““The Department was shocked to see the sentencing recommendation in the filing in the stone case last night,” the official told Fox News. “The sentencing recommendation was not what had been briefed to the Department.”” (Quote from a Fox News article of yesterday, not linked because of policy.)

    It makes it sounds like the prosecutors lied to their superiors about what they were planning on filing with the court. Yet your reference here is “Their sentencing recommendation no doubt received approval in the ordinary course before their submission of the memo”

    I don’t see how their initial recommendation can both have “received approval in the ordinary course” and fit “was not what had been briefed to the Department.”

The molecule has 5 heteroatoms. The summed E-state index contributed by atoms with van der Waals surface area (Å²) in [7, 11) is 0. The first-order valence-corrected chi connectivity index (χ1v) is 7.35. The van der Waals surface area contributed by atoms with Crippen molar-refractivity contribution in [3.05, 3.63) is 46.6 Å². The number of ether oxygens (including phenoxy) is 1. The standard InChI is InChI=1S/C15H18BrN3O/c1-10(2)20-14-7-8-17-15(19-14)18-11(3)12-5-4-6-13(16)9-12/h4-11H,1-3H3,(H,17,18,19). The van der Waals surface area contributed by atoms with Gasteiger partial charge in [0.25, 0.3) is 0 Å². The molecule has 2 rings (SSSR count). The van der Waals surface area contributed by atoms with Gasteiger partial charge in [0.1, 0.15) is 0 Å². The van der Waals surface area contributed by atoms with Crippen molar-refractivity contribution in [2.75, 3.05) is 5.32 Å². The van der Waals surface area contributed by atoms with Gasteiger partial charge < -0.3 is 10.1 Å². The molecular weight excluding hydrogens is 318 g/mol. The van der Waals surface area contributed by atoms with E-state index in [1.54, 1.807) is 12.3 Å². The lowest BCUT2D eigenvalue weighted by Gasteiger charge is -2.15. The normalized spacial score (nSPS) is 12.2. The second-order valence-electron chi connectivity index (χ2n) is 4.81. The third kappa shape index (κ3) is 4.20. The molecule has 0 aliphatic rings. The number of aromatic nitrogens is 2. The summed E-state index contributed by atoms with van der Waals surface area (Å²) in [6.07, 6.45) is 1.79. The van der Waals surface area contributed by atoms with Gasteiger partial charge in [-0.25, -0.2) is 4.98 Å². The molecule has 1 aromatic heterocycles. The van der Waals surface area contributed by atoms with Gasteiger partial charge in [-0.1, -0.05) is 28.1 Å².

1. SHG Post author

      Line assistants get signed off by the division chief (or deputy), and in special cases, by the US Attorney (or deputy). Main Justice has nothing to do with it. Essentially, each district is autonomous in the execution of its authority. It helps to understand something about how the normal process functions, which is why this is a law blog and not reddit.

    2. Dan

      SHG addressed the ordinary course of things. Aside from that, did you consider the possibility that the official’s statement might not have been completely honest?

      1. SHG Post author

        Wait, what? A statement coming out of D.C. that’s not entirely honest to explain its improper yet bizarre actions?

        1. Miles

          Not having a very lawyerish day, are we? I suppose your post says all that’s needed to be said for the lawyers, but maybe the nons were feeling bad about the lack of comments and needed to fill the void? Maybe they just worry about your feelz, bro?